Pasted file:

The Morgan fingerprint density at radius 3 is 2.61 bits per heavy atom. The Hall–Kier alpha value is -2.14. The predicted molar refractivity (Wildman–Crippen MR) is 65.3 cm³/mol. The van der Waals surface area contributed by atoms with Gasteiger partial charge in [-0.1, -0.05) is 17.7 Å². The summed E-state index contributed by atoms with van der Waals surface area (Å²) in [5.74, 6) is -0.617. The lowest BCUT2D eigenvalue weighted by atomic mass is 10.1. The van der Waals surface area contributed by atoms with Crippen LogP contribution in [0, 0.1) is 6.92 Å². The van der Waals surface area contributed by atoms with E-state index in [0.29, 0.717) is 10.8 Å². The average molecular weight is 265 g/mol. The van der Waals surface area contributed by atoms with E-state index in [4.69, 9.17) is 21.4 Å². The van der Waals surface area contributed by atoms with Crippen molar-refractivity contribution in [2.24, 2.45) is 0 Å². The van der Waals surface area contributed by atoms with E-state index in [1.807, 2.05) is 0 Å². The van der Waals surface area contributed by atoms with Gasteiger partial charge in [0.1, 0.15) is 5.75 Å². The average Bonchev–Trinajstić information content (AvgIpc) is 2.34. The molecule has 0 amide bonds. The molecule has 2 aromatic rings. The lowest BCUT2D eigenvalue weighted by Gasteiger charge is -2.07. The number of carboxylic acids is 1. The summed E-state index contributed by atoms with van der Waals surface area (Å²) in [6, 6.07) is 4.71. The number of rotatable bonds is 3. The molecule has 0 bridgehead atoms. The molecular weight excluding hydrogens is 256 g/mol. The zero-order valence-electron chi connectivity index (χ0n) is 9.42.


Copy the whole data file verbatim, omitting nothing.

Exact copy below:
The Morgan fingerprint density at radius 3 is 2.61 bits per heavy atom. The Hall–Kier alpha value is -2.14. The predicted molar refractivity (Wildman–Crippen MR) is 65.3 cm³/mol. The van der Waals surface area contributed by atoms with Gasteiger partial charge in [-0.1, -0.05) is 17.7 Å². The summed E-state index contributed by atoms with van der Waals surface area (Å²) in [5.74, 6) is -0.617. The lowest BCUT2D eigenvalue weighted by atomic mass is 10.1. The van der Waals surface area contributed by atoms with Crippen LogP contribution in [0, 0.1) is 6.92 Å². The van der Waals surface area contributed by atoms with E-state index in [0.29, 0.717) is 10.8 Å². The average molecular weight is 265 g/mol. The van der Waals surface area contributed by atoms with E-state index in [4.69, 9.17) is 21.4 Å². The van der Waals surface area contributed by atoms with Crippen molar-refractivity contribution in [2.24, 2.45) is 0 Å². The van der Waals surface area contributed by atoms with E-state index in [1.807, 2.05) is 0 Å². The van der Waals surface area contributed by atoms with Gasteiger partial charge in [0.1, 0.15) is 5.75 Å². The average Bonchev–Trinajstić information content (AvgIpc) is 2.34. The molecule has 0 amide bonds. The molecule has 2 aromatic rings. The lowest BCUT2D eigenvalue weighted by Gasteiger charge is -2.07. The number of carboxylic acids is 1. The summed E-state index contributed by atoms with van der Waals surface area (Å²) in [6, 6.07) is 4.71. The number of rotatable bonds is 3. The molecule has 0 bridgehead atoms. The molecular weight excluding hydrogens is 256 g/mol. The zero-order valence-electron chi connectivity index (χ0n) is 9.42.